MIT reshapes itself to shape the future
Advances in computing will be a defining force in the next phase of human history, perhaps most visibly with the development of AI systems that augment or replace human decision-making and reasoning. These technologies will deliver opportunities we cannot yet imagine. But they also heighten public interest in longstanding questions about big issues: privacy, public safety, the nature of work, the security of nations. How does society develop a better and broader understanding of such questions, and arrive at solutions that serve the common good?
The MIT Stephen A. Schwarzman College of Computing is a bold initiative to accelerate pioneering research and innovation in computing, build a profound awareness of the ethical implications and societal impact, and, above all, educate leaders for the algorithmic future.
The creation of the MIT Schwarzman College of Computing is motivated by major trends both inside and outside of MIT.
Within the Institute, the numbers of students declaring majors and choosing classes in computer science have reached historic highs. And newly created joint majors between computer science and other fields, including biology and economics, are also proving popular. The MIT Schwarzman College of Computing will enable the creation of new and innovative educational programs, and produce creative computational thinkers and doers with the cultural, ethical, and historical consciousness to use technology for the common good — leaders who will offer the world new technological possibilities grounded in human values.
Similarly, in fields far beyond engineering and science — from political science and linguistics to anthropology and the arts — there are burgeoning opportunities for current and future research to benefit from advanced computational knowledge and capabilities. The college aims to empower researchers to lead in such research in computer science, AI, and across a broad range of disciplines. Their discoveries will leave an indelible imprint on education, the environment, ethics, design, finance, health, music, manufacturing, policy, security, transportation, and more.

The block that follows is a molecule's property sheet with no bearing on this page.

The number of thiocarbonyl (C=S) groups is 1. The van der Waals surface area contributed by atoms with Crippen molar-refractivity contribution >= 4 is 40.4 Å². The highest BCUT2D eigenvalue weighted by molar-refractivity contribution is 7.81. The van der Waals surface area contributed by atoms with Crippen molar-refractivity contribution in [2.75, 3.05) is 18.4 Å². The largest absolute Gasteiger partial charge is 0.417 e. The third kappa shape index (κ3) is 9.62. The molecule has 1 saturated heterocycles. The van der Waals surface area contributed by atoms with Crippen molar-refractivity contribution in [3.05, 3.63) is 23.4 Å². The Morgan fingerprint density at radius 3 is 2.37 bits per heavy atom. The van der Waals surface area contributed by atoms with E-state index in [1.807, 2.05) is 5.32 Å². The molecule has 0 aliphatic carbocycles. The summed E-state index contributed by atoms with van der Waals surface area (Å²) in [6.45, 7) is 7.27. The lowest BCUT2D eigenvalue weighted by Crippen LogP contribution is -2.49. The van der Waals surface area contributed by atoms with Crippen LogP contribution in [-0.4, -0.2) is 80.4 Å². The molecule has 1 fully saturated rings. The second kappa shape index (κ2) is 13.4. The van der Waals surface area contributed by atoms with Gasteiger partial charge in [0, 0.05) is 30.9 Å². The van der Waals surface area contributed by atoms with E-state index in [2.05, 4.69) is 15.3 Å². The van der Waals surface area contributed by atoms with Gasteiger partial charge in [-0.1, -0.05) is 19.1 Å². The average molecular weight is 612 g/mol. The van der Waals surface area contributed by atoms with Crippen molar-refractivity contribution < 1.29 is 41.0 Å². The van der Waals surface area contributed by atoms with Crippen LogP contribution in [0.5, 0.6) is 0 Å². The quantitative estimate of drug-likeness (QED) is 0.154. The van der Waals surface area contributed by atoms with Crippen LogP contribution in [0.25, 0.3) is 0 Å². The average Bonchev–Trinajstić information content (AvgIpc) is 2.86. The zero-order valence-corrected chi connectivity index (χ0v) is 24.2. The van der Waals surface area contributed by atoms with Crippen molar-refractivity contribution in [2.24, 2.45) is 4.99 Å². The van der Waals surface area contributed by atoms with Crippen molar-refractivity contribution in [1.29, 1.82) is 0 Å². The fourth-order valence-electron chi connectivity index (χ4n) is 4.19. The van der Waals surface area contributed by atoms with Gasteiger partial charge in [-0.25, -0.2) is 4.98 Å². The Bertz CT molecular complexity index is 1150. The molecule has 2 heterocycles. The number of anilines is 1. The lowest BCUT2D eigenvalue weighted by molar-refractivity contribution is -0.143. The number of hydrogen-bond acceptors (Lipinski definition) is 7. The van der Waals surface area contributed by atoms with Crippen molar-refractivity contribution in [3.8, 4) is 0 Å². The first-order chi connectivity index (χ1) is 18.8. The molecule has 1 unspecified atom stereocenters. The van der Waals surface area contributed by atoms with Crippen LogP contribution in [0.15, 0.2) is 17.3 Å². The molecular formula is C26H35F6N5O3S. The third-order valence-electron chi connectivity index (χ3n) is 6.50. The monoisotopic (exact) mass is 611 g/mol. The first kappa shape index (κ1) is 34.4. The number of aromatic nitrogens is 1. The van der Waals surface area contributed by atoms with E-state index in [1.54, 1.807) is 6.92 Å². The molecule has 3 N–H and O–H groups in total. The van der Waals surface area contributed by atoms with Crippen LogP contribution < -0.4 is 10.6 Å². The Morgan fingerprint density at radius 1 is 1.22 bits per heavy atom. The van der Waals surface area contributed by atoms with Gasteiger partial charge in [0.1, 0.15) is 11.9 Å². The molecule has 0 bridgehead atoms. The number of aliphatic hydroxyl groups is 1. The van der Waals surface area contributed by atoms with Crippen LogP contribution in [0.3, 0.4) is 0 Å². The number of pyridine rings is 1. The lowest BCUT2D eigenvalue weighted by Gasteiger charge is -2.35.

At the same time, computing and AI are increasingly woven into every part of the global economy, and the digital portion of the economy has been growing much faster than the whole.
Building on these trends, the college will strengthen computing studies and research across MIT’s many areas of excellence, and in turn shape the direction of computing research and education through insights from these fields.
In February 2019, MIT announced the appointment of Dan Huttenlocher SM ’84, PhD ’88, as the MIT Schwarzman College of Computing’s inaugural dean. A seasoned builder and leader of new academic entities, most recently Cornell Tech in New York City, Huttenlocher assumed his post in August 2019.
To help launch the MIT Schwarzman College of Computing, MIT held a three-day celebration, drawing experts on artificial intelligence, machine learning, ethics, education, and more. Headliners for the events, held on February 26-28, 2019, included Massachusetts Governor Charlie Baker, New York Times columnist and author Tom L. Friedman, and Eric Schmidt, the former CEO of Google and a visiting innovation fellow at MIT.
Shortly after the announcement of the MIT Schwarzman College of Computing, an extensive planning process to design the college followed with the formation of a task force, the development of a strawman organizational plan, the reorganization of the Department of Electrical Engineering and Computer Science, and many meetings with groups across campus to gather information and solicit feedback.